Doctoral students and their thesis projects are systematically integrated into ongoing research in Aalto, thus ensuring a strong link between the doctoral programmes and Aalto’s research groups and research projects. Aalto’s tenure track system, where academics may advance to a tenured associate and, subsequently, full professor position, also supports the integration of research and education.

The interview with deans emphasised the strong internal forces in place for keeping research and education together and the departments’ strong ambitions for science-based education. It was also clearly demonstrated in academic staff workshops: teachers mentioned student project topics from research groups, use of research equipment in student projects, updating course materials based on recent research findings, including their research interests in courses and students in research discussions. Challenges were also mentioned, such as how to strike an optimal balance between standard textbook material and more current topics for courses on different levels and various audiences.

Monitoring students’ workload adheres to the ECTS principles

The systems and procedures for monitoring student workload at Aalto are clearly related to the ECTS credits system. For example, in the student feedback survey common to all Aalto courses, students are asked to compare the course workload to the official number of work hours per ECTS credit. The workload is also a topic in the annual AllWell? well-being questionnaire. Based on the interviews with education specialists and through summaries from the workshops for academic staff, the audit team became convinced that results from these surveys are systematically monitored and followed up on.

Still, the SER notes that the risk of burnout due to high workload is high among students. This was further emphasised in responses from student workshops held during the audit visit. It is, therefore, timely that to assess and balance workload related to studies is set as one of the three main goals of curriculum development at Aalto.

Aalto has systematic procedures for approving the plans for degree programmes or other study entities

Aalto’s guidelines for preparing new degree programmes are in the Programme Director’s Handbook. The Learning Steering Group is formally responsible for supporting schools in developing their programme portfolio and coordinating the university-level portfolio. Portfolio development includes the establishment of new degree programmes. The guidelines describe the entire process for preparing new education initiatives as dialogue-oriented and systematic, starting with discussing ideas and new needs at the school level. If a new programme is approved by all internal bodies and stakeholders involved, a formal decision process follows: the dean formally proposes a new programme, and the president makes the final decision. Individual Schools’ Academic Affairs Committees formally approve proposals for majors, minors and course descriptions. The Programme Management Services team administratively supports the work processes. The system appears inclusive and fit for purpose, with transparent and systematic procedures and proper administrative support.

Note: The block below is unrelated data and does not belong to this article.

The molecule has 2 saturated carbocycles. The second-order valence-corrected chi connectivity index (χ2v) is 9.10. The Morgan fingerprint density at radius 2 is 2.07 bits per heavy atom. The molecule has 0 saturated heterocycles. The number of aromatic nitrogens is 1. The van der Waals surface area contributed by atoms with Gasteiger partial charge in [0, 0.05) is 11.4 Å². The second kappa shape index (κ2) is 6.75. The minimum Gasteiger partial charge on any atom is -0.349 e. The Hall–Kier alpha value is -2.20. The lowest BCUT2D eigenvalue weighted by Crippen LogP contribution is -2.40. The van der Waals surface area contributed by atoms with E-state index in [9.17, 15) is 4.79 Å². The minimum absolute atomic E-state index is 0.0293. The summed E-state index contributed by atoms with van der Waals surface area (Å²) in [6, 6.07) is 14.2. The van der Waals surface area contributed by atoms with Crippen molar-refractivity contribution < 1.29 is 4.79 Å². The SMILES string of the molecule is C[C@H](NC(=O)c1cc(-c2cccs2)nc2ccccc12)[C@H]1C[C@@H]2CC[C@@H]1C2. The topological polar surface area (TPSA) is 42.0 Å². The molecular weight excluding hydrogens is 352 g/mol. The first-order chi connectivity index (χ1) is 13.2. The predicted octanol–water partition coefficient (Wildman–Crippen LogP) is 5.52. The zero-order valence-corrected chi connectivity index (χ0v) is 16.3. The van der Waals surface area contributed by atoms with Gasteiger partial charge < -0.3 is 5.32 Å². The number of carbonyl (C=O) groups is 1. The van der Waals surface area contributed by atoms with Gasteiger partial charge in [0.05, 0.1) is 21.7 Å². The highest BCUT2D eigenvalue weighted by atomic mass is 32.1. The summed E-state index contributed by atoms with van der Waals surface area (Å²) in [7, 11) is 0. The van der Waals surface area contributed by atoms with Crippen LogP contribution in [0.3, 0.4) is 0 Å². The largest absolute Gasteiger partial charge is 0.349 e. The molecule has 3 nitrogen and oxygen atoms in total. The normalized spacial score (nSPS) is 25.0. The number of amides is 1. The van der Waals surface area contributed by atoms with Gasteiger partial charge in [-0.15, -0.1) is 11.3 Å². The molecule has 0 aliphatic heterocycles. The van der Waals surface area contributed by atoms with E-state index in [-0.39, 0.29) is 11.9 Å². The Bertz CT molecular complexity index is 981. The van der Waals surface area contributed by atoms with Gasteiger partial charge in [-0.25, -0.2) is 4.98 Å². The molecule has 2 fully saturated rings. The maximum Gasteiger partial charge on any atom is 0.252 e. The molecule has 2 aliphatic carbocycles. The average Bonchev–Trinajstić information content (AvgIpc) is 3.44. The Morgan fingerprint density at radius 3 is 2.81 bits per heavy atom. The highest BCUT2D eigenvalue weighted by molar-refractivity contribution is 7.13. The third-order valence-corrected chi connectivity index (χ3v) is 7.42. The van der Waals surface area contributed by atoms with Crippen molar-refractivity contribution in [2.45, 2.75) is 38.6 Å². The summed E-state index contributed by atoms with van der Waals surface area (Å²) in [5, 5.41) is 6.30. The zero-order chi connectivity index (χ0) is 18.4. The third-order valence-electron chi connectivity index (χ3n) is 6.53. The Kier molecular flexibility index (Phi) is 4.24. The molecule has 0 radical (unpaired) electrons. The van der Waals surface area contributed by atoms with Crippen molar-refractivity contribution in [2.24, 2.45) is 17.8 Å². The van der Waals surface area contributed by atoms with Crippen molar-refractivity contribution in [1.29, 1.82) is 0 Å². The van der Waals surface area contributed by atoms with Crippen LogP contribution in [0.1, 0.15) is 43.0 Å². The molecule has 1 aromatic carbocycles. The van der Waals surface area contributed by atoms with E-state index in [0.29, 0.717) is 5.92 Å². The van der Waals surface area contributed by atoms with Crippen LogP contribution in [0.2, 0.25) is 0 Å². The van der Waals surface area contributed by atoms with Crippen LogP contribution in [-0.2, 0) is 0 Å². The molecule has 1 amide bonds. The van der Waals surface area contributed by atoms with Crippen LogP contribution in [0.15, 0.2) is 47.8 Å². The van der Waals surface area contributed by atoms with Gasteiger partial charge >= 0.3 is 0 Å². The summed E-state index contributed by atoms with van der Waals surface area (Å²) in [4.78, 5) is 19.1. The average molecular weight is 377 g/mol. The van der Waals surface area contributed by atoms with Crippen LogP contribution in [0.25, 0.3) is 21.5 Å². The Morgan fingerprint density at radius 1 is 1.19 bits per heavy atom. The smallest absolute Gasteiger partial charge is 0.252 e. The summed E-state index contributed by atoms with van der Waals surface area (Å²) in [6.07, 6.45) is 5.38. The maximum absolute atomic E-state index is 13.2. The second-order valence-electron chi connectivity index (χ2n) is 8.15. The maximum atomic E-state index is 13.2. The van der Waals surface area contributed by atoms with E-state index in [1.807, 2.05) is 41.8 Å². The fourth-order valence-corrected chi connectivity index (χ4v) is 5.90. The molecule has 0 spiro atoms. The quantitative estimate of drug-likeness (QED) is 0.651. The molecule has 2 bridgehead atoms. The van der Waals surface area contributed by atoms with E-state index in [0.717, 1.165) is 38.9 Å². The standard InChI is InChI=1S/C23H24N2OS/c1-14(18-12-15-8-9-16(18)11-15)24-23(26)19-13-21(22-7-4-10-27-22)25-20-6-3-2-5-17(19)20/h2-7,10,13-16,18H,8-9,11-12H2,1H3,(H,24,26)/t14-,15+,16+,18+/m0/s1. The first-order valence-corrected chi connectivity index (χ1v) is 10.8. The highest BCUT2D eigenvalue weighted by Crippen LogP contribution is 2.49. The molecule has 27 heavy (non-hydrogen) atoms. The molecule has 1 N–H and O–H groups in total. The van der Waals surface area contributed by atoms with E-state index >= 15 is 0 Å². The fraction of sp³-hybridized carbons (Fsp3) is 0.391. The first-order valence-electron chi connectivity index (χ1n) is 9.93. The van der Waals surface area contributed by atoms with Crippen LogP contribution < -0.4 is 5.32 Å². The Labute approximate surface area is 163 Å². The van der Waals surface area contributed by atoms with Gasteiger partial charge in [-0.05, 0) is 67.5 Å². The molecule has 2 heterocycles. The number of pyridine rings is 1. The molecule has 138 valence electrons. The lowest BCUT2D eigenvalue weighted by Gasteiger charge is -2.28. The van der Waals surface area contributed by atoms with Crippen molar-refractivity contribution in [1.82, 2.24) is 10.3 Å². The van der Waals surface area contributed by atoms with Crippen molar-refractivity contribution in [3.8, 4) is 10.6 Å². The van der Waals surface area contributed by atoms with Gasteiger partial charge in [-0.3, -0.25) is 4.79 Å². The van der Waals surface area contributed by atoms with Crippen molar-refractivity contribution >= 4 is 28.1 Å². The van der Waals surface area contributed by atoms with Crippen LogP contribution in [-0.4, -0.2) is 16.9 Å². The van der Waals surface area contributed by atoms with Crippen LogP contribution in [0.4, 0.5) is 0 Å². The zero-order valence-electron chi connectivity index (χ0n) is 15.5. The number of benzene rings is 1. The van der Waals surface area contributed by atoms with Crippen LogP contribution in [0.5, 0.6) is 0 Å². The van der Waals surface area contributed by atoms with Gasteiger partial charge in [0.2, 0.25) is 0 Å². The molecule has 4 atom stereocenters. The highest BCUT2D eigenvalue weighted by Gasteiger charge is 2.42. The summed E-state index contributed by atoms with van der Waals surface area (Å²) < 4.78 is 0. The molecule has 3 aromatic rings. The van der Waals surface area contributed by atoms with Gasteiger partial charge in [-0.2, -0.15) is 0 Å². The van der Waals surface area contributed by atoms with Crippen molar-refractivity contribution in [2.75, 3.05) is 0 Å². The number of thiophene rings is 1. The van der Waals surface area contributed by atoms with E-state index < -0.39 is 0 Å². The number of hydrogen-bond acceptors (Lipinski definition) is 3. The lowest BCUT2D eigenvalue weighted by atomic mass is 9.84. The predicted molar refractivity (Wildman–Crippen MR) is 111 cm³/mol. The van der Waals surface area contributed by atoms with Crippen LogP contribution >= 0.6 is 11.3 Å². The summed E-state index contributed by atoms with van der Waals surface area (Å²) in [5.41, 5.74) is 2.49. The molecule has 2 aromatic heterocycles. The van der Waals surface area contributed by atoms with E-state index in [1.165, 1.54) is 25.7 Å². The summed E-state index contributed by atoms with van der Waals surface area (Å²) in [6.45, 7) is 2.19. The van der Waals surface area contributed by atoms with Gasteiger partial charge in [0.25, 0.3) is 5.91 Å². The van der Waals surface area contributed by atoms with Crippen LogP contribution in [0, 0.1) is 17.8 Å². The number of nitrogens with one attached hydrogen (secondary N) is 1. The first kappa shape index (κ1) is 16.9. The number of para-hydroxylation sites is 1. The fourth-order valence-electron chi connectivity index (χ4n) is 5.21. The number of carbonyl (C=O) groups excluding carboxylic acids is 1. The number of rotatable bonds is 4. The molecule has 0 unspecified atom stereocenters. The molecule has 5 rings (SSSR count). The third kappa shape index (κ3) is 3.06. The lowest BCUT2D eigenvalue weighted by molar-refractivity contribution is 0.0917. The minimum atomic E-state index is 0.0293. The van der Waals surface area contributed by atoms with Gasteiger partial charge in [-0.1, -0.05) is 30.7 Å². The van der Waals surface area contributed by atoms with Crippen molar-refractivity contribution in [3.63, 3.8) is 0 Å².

Aspects related to continuous learning needs are still developing but ensured in Aalto’s planning

Regarding providing lifewide learning in Aalto and integrating it into the overall educational portfolio, top management emphasised that this is still an ongoing process and a development area at Aalto. However, Aalto is still involved in a diverse and interesting menu of lifewide learning offerings, including open university studies, customised trainings and development projects, executive education and professional development for early-stage and advanced/senior professionals. In addition, Aalto’s Career Design Lab supports both Aalto students, alumni and lifewide learners in career planning. Aalto’s several schools are also involved in the FiTech initiative, a national portal for tech-oriented courses which provides both large-audience and specialised courses and offers an additional channel for the input of working life needs.

While Aalto’s lifewide provision is clearly developed based on the need for continuous learning, interviews with external stakeholders indicated there are unmet demands and potential in this area. At the national level, challenges relate to new frameworks and funding mechanisms that are still being developed, resulting in a current gap between demands and resources. Based on lifewide experts’ views in the workshop at the Aalto level, there is a need for data-driven decision-making in building a scalable lifewide learning portfolio and more transparent governance and infrastructural development in lifewide learning, as several relevant topics are divided between many departments/schools. The audit team recommends that Aalto strengthen synergies between the various departments and schools to build a holistic and cross-organisational portfolio of lifewide learning to serve the needs of many different learner groups.